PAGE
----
4. The Aeromobile Arrives (Sort Of)
In 1961, Popular Science profiled William Bertelsen, a physician who dabbled in engineering and developed a hovercraft vehicle. His Aeromobile would glide in “airways” rather than on highways and speed along at hundreds of miles an hour while drivers kicked back and read newspapers. Bertelsen actually built an Aeromobile, dubbed the Aeromobile 35B, that used a downward rather than inward stream of air to propel itself, which allowed for better steering. His high-speed utopia of air cars, however, never materialized. Engineers in Britain were far ahead of the United States in the hovercraft field, minimizing American interest in the vehicles.
5. The Ghost Car
In attempting to test tire reliability in 1968, German carmaker Continental struck upon a method for driverless vehicle operation. The demonstration, which took place at the Contidrom test track in the Lüneburg Heath and was developed by Siemens, Westinghouse, and researchers at the Munich and Darmstadt universities, used a guide wire on the road. When the car veered away, sensors alerted the system and steered the car back into place. A control station could instruct the vehicle to brake and accelerate.
The “e-car” was put into regular use on the track, which impressed observers by zipping around with no one behind the wheel. Sheets of glass along the track told the engineers how different tire treads responded to different conditions. The strategy was used through 1974.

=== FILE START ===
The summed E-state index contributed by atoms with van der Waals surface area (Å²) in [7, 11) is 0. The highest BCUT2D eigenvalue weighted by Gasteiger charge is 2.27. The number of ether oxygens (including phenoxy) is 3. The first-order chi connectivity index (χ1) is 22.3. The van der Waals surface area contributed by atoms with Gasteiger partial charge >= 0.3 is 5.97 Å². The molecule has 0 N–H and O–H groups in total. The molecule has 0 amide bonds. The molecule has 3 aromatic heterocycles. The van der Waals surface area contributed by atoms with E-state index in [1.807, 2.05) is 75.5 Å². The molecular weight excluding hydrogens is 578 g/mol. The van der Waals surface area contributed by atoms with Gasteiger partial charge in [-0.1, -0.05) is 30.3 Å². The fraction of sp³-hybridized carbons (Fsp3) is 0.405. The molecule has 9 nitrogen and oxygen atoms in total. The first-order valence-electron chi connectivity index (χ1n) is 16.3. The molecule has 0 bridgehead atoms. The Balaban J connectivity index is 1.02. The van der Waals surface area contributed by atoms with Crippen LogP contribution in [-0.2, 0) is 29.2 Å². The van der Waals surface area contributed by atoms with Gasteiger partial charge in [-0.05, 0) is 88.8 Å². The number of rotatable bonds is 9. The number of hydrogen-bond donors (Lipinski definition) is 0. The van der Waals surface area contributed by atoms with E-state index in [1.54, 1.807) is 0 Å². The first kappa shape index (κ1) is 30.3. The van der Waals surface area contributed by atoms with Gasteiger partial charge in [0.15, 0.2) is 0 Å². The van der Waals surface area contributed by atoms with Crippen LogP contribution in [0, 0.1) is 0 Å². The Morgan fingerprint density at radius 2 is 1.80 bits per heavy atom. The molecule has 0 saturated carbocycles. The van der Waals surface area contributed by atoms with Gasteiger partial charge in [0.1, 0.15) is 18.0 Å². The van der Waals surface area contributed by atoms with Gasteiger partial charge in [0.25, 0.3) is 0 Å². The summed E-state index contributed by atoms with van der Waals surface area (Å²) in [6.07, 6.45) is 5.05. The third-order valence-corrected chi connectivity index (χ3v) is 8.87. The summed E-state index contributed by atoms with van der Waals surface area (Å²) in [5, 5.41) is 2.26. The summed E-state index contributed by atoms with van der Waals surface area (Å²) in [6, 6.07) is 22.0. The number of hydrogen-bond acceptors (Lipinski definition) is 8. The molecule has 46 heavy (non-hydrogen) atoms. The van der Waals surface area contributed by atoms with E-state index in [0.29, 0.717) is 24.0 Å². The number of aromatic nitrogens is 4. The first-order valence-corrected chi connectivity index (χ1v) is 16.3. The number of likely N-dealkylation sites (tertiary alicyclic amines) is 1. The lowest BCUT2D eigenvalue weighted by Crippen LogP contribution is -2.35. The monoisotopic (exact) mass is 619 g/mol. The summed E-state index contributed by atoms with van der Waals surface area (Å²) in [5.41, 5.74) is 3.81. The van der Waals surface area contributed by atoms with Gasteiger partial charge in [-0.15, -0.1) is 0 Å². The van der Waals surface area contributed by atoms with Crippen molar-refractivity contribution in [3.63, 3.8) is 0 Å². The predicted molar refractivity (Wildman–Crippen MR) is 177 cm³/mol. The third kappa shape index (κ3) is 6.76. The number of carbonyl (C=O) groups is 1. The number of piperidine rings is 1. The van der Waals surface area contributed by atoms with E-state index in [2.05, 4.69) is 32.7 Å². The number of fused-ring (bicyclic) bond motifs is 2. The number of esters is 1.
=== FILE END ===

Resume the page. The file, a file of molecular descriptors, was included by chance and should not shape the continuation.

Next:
6. The Ambulance of the Future
In 1989, researchers at Carnegie Mellon University motored around campus using ALVINN, or Autonomous Land Vehicle In a Neural Network. The computer-powered vehicle, a former Army ambulance, had a CPU the size of a refrigerator and used a 5000-watt generator for power. Essentially, the car could drive using the information stored on its network rather than rely on a predetermined grid in the environment. The former Army ambulance vehicle is thought to be a predecessor of the self-driving vehicle networks in use today. In 1995, the group took a 1990 Pontiac Trans Sport 3100 miles across the country, steering autonomously while a human worked the brakes and hand throttle.
7. The Car with Eyes
In 1994, German engineer Ernst Dickmanns saw his dream of a self-driving car realized when he was able to put two Mercedes 500 SEL limousines on a public road in Paris, France, that had no human operator. The cars had an onboard computer system controlling the wheels, gas, and brakes. Dickmanns’s work had stretched back to 1986, when he had outfitted a Mercedes van with a computer and cameras, allowing it to receive information like lane markings from the road. The work culminated with the test drive in actual traffic, with drivers on hand to take the wheel if needed. Though Dickmanns’s work foreshadowed much of the surveillance elements of today’s modern self-driving cars, his backers wanted more immediate results and eventually withdrew funding.